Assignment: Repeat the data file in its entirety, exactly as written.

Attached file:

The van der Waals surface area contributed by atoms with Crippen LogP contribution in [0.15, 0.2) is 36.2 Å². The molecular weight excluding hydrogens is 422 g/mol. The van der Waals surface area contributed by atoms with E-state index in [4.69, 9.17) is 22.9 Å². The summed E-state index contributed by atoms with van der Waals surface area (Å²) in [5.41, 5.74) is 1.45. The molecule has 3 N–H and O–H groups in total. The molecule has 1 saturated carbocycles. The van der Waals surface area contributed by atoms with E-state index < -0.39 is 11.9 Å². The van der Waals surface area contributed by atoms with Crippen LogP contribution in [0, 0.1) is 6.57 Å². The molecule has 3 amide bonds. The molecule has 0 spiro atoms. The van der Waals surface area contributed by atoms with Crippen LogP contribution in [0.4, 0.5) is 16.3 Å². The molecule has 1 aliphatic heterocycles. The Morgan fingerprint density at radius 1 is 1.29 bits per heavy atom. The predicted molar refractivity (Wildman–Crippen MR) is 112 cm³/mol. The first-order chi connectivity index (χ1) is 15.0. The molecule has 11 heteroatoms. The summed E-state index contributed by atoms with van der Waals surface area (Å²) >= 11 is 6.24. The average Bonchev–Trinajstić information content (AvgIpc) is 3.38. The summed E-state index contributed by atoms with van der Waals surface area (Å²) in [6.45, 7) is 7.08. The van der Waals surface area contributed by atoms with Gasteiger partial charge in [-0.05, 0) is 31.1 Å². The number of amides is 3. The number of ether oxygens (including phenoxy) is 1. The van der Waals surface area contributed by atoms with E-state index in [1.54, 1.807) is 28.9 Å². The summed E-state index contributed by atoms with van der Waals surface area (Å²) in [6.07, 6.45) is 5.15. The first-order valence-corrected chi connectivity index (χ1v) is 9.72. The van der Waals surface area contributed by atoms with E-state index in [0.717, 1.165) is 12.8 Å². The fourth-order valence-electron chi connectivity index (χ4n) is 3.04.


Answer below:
The van der Waals surface area contributed by atoms with Crippen LogP contribution in [0.15, 0.2) is 36.2 Å². The molecular weight excluding hydrogens is 422 g/mol. The van der Waals surface area contributed by atoms with E-state index in [4.69, 9.17) is 22.9 Å². The summed E-state index contributed by atoms with van der Waals surface area (Å²) in [5.41, 5.74) is 1.45. The molecule has 3 N–H and O–H groups in total. The molecule has 1 saturated carbocycles. The van der Waals surface area contributed by atoms with E-state index < -0.39 is 11.9 Å². The van der Waals surface area contributed by atoms with Crippen LogP contribution in [0, 0.1) is 6.57 Å². The molecule has 3 amide bonds. The molecule has 0 spiro atoms. The van der Waals surface area contributed by atoms with Crippen LogP contribution in [0.4, 0.5) is 16.3 Å². The molecule has 1 aliphatic heterocycles. The Morgan fingerprint density at radius 1 is 1.29 bits per heavy atom. The predicted molar refractivity (Wildman–Crippen MR) is 112 cm³/mol. The first-order chi connectivity index (χ1) is 15.0. The molecule has 11 heteroatoms. The summed E-state index contributed by atoms with van der Waals surface area (Å²) >= 11 is 6.24. The average Bonchev–Trinajstić information content (AvgIpc) is 3.38. The summed E-state index contributed by atoms with van der Waals surface area (Å²) in [6.45, 7) is 7.08. The van der Waals surface area contributed by atoms with Gasteiger partial charge in [-0.05, 0) is 31.1 Å². The number of amides is 3. The number of ether oxygens (including phenoxy) is 1. The van der Waals surface area contributed by atoms with E-state index in [1.54, 1.807) is 28.9 Å². The summed E-state index contributed by atoms with van der Waals surface area (Å²) in [6.07, 6.45) is 5.15. The first-order valence-corrected chi connectivity index (χ1v) is 9.72. The van der Waals surface area contributed by atoms with E-state index in [0.717, 1.165) is 12.8 Å². The fourth-order valence-electron chi connectivity index (χ4n) is 3.04.